Ontario’s Housing Supply Action Plan

Have you wondered why there seem to be a lot more construction projects in the GTA lately? You are not alone. There has in fact been a rise in the pace of construction in not just the GTA, but the entire province lately. I have often marveled at how quickly some housing projects seem to get completed. Often in my commute to and from work I have noticed high rise buildings that seem to sprout like a magical beanstalk overnight. But did you know that on average it takes 10 years to build a typical high rise project? Most of that time is spent away from the construction site and trying to get the project approved.

In Ontario, there has been a strong demand for housing but the supply has not been keeping up. The result is a rapidly rising cost of housing over the past few years. It is getting harder and harder for people to afford the housing they need, particularly in high-growth urban areas like the GTA. A big part of the problem is simply a “supply and demand” issue. Population in Greater Golden Horseshoe, where 9.2 million people or 25% of Canada’s population live, is expected to grow to 13.5 million by 2041. The GTA, one of the fastest growing regions in North America is growing by about 115,000 new residents every year. The demand for housing keeps growing. On the other hand, the average income has been going up by about only 2% per year.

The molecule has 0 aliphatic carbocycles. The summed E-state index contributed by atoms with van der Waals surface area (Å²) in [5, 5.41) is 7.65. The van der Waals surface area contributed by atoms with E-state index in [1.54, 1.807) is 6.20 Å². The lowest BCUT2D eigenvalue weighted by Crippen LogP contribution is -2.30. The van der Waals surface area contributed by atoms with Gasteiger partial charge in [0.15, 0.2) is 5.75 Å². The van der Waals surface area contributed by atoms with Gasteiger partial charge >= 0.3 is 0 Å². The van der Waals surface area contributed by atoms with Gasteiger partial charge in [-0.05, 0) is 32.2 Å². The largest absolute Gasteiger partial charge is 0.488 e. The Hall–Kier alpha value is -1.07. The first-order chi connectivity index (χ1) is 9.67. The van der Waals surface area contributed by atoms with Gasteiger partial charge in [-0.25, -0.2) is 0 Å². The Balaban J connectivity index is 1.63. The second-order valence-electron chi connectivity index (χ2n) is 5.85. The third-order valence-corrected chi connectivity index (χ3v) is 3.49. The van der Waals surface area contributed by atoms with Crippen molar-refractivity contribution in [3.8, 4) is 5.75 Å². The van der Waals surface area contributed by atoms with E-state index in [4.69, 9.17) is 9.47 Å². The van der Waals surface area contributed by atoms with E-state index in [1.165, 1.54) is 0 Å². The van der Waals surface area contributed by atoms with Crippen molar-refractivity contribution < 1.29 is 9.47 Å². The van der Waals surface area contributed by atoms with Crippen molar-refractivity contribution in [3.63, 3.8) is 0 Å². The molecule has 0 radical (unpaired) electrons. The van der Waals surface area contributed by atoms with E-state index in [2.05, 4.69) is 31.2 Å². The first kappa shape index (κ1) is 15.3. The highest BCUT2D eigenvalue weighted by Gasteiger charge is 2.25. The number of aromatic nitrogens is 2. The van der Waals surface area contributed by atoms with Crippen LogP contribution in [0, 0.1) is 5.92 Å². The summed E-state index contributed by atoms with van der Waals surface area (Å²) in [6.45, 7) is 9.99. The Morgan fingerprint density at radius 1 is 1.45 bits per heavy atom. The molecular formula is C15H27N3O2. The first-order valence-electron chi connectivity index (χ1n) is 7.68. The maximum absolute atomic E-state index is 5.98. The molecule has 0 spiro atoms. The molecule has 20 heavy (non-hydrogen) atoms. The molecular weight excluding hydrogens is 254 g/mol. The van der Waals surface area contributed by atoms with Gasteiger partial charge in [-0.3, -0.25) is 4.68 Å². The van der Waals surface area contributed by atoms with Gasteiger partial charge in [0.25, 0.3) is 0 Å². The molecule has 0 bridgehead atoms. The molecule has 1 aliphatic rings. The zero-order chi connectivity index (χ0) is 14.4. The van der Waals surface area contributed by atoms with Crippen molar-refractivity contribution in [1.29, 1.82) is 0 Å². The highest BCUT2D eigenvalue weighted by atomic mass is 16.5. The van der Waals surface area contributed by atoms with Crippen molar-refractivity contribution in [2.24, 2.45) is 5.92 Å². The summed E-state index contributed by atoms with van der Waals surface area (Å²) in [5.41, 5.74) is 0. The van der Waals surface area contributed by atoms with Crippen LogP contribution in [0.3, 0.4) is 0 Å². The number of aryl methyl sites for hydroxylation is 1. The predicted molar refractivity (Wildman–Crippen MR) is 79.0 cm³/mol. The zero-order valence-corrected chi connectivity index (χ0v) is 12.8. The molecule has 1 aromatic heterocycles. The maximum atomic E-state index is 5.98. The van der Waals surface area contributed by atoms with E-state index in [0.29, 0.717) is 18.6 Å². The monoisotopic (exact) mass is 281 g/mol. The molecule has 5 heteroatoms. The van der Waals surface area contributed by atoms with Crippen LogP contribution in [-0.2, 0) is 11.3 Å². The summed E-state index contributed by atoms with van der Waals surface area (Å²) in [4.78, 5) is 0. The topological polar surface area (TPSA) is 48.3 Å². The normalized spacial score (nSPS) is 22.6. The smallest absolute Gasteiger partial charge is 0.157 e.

In order to tackle the province’s Housing Crisis, the Provincial government has developed and introduced the Hosing Supply Action Plan in May 2019 (the “Plan”). You can access a copy of the Plan here. In short, the province is hopeful that by implementing some changes to the housing system such as cutting red tape at the development approval stage, making more land available for building, and essentially making it easier to build, there will be an increase in housing supply over the upcoming years, resulting into a reduction in demand and subsequently price of housing.

Central to the province’s Plan are a series of legislative changes that was passed into law in early June 2019 (Bill 108, More Homes, More Choice Act, 2019). Some of the changes made by Bill 108, which are meant to assist with the Housing Crisis are as follows:

  • Changes to the Development Charges Act, making the upfront costs of building houses more predictable and allowing for certain types of developmental charges to be paid in installments;
  • Removing some of the low risk projects from environmental assessment requirements of the Environmental Assessment Act;
  • Changes to the Local Planning Appeal Tribunal Act increasing tribunal’s power to manage and mediate cases and reduce delays; appoint additional adjudicators to address the backlog of cases that has tied up about 100,000 units in Toronto alone and to manage ongoing and future caseloads.

It is too early to evaluate the efficacy of the Plan but there is a lot of excitement over the Plan and how it may have a positive impact over the housing crisis in Ontario.